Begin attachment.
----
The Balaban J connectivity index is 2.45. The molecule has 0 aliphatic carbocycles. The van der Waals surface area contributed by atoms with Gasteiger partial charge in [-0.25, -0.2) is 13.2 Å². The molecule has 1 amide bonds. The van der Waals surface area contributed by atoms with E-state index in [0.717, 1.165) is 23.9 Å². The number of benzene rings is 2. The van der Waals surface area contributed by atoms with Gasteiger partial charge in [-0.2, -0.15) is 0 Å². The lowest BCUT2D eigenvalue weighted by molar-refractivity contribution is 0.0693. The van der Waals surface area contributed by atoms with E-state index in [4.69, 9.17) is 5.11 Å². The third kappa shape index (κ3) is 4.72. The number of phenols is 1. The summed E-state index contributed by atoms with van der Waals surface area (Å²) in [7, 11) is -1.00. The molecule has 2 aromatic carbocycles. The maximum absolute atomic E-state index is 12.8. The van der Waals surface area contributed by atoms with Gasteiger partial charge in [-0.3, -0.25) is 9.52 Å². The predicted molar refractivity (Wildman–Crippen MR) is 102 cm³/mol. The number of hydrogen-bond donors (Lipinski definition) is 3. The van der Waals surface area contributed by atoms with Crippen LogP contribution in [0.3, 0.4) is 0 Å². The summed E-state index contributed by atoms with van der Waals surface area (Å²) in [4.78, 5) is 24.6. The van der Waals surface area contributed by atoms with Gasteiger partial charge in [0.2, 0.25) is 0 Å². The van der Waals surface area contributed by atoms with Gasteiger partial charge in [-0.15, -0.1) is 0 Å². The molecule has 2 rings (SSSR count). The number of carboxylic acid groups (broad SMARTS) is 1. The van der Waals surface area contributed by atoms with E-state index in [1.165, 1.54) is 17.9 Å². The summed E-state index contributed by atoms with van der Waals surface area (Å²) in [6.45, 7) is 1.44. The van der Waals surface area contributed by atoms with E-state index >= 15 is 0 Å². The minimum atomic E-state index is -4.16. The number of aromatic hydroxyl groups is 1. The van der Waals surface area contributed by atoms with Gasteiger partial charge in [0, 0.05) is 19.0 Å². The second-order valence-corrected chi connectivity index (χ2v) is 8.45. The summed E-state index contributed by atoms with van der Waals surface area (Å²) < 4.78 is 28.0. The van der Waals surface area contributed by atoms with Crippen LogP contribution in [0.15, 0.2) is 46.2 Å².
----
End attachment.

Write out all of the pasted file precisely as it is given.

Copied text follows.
The Balaban J connectivity index is 2.45. The molecule has 0 aliphatic carbocycles. The van der Waals surface area contributed by atoms with Gasteiger partial charge in [-0.25, -0.2) is 13.2 Å². The molecule has 1 amide bonds. The van der Waals surface area contributed by atoms with E-state index in [0.717, 1.165) is 23.9 Å². The number of benzene rings is 2. The van der Waals surface area contributed by atoms with Gasteiger partial charge in [-0.2, -0.15) is 0 Å². The lowest BCUT2D eigenvalue weighted by molar-refractivity contribution is 0.0693. The van der Waals surface area contributed by atoms with E-state index in [4.69, 9.17) is 5.11 Å². The third kappa shape index (κ3) is 4.72. The number of phenols is 1. The summed E-state index contributed by atoms with van der Waals surface area (Å²) in [7, 11) is -1.00. The molecule has 2 aromatic carbocycles. The maximum absolute atomic E-state index is 12.8. The van der Waals surface area contributed by atoms with Gasteiger partial charge in [-0.3, -0.25) is 9.52 Å². The predicted molar refractivity (Wildman–Crippen MR) is 102 cm³/mol. The number of hydrogen-bond donors (Lipinski definition) is 3. The van der Waals surface area contributed by atoms with Crippen LogP contribution in [0.3, 0.4) is 0 Å². The summed E-state index contributed by atoms with van der Waals surface area (Å²) in [4.78, 5) is 24.6. The van der Waals surface area contributed by atoms with Gasteiger partial charge in [0.2, 0.25) is 0 Å². The van der Waals surface area contributed by atoms with Gasteiger partial charge in [-0.15, -0.1) is 0 Å². The molecule has 2 rings (SSSR count). The number of carboxylic acid groups (broad SMARTS) is 1. The van der Waals surface area contributed by atoms with E-state index in [1.165, 1.54) is 17.9 Å². The summed E-state index contributed by atoms with van der Waals surface area (Å²) in [6.45, 7) is 1.44. The van der Waals surface area contributed by atoms with E-state index >= 15 is 0 Å². The minimum atomic E-state index is -4.16. The number of aromatic hydroxyl groups is 1. The van der Waals surface area contributed by atoms with Gasteiger partial charge in [0, 0.05) is 19.0 Å². The second-order valence-corrected chi connectivity index (χ2v) is 8.45. The summed E-state index contributed by atoms with van der Waals surface area (Å²) < 4.78 is 28.0. The van der Waals surface area contributed by atoms with Crippen LogP contribution in [0.15, 0.2) is 46.2 Å².